The action of the discharge in the tube C from one conductor to the other produces a uniform throwing off of the infinitesimal particles of carbon along the entire length of the conductors, as the difference of potential between the two is practically equal at all points, and the increase in resistance will, therefore, be uniform. The amount, however, of the particles thus thrown off in a given time is proportionate to the difference of potential between the two conductors, and hence the increase in the resistance of the conductors is in a definite proportion to the number of lamp hours. Thus, the energy may be computed from the variation in the resistance of the conductors in the following manner: The resistances of the conductors are accurately measured in any of the usual ways. Then a known current is caused to pass for a given time through the primary of the induction coil and a given number of lamps. The resistances of the conductors are then taken again and the increase gives the constant which permits of the calculation of the energy consumed from the variation in the resistance of one conductor.
To simplify the calculation, the carbon conductors may be made rectangular in cross-section, see Fig. 2, which is an enlarged cross-section of one of the carbons, coated with an insulating substance M, so as to expose only one side from which the material is thrown off. In such case the variation of resistance may be simply multiplied by the constant to determine the energy. But it is an easy matter to determine by a simple calculation the amount of energy expended in any case, provided the dimensions of the conductor are known. The former plan is preferable, however, as by it the energy may be directly read off by using a properly graduated ohm meter.
If inductive resistance be used in place of the lamps F, it will be understood that the conditions for ascertaining the energy expended must be varied accordingly and in well understood ways, which require no special description herein.
I do not limit myself to the specific construction of the instrument herein shown, for the same may be varied in many well understood ways. For example, only one of the two conductors need be inside the tube, it being only necessary that they be placed in such relations that the high tension discharge shall take place between them through the rarefied gas.
The above described plan I regard as the most convenient for ascertaining the amount of the particles thrown off from the conductors, but other means for this purpose may be resorted to.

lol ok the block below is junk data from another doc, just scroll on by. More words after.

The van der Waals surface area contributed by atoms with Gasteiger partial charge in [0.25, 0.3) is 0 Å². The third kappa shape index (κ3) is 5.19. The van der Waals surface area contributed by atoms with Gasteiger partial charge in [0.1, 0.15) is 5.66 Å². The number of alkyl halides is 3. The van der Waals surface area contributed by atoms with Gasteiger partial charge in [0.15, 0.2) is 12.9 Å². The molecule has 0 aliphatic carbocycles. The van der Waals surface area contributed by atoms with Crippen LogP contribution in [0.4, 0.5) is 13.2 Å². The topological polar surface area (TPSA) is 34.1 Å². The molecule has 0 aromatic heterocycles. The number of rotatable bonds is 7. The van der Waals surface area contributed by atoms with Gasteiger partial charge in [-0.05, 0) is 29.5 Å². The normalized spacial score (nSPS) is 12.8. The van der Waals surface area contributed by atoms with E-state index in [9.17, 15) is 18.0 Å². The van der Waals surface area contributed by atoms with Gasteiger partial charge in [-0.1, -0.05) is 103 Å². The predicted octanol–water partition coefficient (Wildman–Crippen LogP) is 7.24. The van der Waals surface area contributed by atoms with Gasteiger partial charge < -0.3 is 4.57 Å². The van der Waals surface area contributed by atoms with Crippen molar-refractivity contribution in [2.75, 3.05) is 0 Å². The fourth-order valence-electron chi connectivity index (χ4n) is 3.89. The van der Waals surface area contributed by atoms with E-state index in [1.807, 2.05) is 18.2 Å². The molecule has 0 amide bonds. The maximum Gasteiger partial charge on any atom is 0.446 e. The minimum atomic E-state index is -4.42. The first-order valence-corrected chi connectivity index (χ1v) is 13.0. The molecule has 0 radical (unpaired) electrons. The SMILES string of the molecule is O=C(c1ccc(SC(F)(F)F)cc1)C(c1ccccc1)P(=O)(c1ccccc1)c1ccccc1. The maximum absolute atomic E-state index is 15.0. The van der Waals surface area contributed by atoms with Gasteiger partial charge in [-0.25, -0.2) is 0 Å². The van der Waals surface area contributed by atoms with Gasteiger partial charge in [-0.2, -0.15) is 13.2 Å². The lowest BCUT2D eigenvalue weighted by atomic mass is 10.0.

What I claim as my invention is—
1. The method, herein described, of measuring the amount of electrical energy expended in a given time in an electric circuit of alternating currents, which consists in maintaining by such currents a high tension discharge through a rarefied gas between two conductors, and computing from the amount of the particles thrown off from said conductors or one of the same by the action of the discharge of the energy expended.
2. The combination with a circuit or alternating currents, of a meter composed of two conductors connected respectively with the circuit and separated by a rarefied gas substantially as set forth.
3. The combination with a working circuit of alternating currents, translating devices substantially as described connected therewith, a primary coil in series with the translating device and a high tension secondary therefore, of a meter composed of an exhausted receiver having two conductors sealed therein, one terminal of each conductor being connected to a terminal of the secondary, as set forth.
4. A meter for electric currents, consisting in the combination with an exhausted receiver, of two conductors contained therein and connected with wires sealed into the walls of said receiver, the said meter having two line or circuit terminals, one connected with each conductor, therein, as set forth.
5. A meter for electric currents, consisting in the combination with an exhausted receiver of two rectangular carbon conductors mounted therein and coated with an insulating material on three sides, as and for the purpose set forth.
6. A meter for electric currents, consisting in the combination with an exhausted receiver, of two carbon conductors presenting surfaces between which a discharge is adapted to take place, and metallic conductors sealed in the walls of the receiver and supporting said carbons, the metallic conductors inside the receiver being coated with an insulating material, as set forth.
JAMES N. CATLOW,
PARKER W. PAGE.